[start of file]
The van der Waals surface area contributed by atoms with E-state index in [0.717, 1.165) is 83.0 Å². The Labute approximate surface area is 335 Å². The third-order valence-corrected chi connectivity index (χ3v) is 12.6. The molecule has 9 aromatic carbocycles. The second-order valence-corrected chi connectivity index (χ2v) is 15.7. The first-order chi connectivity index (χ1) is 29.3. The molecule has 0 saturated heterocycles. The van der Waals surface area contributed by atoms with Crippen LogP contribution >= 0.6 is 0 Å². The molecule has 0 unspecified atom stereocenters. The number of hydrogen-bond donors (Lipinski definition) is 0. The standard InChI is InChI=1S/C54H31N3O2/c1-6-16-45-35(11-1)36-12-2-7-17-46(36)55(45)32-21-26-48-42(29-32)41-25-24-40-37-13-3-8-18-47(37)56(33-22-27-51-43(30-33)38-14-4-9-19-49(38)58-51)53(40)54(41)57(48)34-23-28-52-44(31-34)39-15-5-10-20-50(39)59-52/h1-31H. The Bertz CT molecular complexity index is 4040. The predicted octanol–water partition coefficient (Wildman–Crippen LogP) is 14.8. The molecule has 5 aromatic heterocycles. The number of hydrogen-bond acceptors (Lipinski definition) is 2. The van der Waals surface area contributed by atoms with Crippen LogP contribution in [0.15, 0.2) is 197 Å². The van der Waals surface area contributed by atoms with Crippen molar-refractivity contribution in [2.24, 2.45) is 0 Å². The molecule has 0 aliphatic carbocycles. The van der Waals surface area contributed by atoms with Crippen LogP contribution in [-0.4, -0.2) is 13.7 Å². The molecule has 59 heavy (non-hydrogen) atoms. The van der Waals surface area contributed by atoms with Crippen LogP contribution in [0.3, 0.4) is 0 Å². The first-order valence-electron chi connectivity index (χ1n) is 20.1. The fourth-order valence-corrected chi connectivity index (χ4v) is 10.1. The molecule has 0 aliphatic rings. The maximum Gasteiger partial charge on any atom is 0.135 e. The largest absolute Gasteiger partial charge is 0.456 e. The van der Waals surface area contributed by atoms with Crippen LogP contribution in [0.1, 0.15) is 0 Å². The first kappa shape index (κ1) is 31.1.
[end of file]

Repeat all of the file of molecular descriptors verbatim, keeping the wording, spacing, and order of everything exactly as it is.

The van der Waals surface area contributed by atoms with E-state index in [0.717, 1.165) is 83.0 Å². The Labute approximate surface area is 335 Å². The third-order valence-corrected chi connectivity index (χ3v) is 12.6. The molecule has 9 aromatic carbocycles. The second-order valence-corrected chi connectivity index (χ2v) is 15.7. The first-order chi connectivity index (χ1) is 29.3. The molecule has 0 saturated heterocycles. The van der Waals surface area contributed by atoms with Crippen LogP contribution >= 0.6 is 0 Å². The molecule has 0 unspecified atom stereocenters. The number of hydrogen-bond donors (Lipinski definition) is 0. The standard InChI is InChI=1S/C54H31N3O2/c1-6-16-45-35(11-1)36-12-2-7-17-46(36)55(45)32-21-26-48-42(29-32)41-25-24-40-37-13-3-8-18-47(37)56(33-22-27-51-43(30-33)38-14-4-9-19-49(38)58-51)53(40)54(41)57(48)34-23-28-52-44(31-34)39-15-5-10-20-50(39)59-52/h1-31H. The Bertz CT molecular complexity index is 4040. The predicted octanol–water partition coefficient (Wildman–Crippen LogP) is 14.8. The molecule has 5 aromatic heterocycles. The number of hydrogen-bond acceptors (Lipinski definition) is 2. The van der Waals surface area contributed by atoms with Crippen LogP contribution in [0.15, 0.2) is 197 Å². The van der Waals surface area contributed by atoms with Crippen molar-refractivity contribution in [2.24, 2.45) is 0 Å². The molecule has 0 aliphatic carbocycles. The van der Waals surface area contributed by atoms with Crippen LogP contribution in [-0.4, -0.2) is 13.7 Å². The molecule has 59 heavy (non-hydrogen) atoms. The van der Waals surface area contributed by atoms with Crippen LogP contribution in [0.3, 0.4) is 0 Å². The first-order valence-electron chi connectivity index (χ1n) is 20.1. The fourth-order valence-corrected chi connectivity index (χ4v) is 10.1. The molecule has 0 aliphatic rings. The maximum Gasteiger partial charge on any atom is 0.135 e. The largest absolute Gasteiger partial charge is 0.456 e. The van der Waals surface area contributed by atoms with Crippen LogP contribution in [0.1, 0.15) is 0 Å². The first kappa shape index (κ1) is 31.1.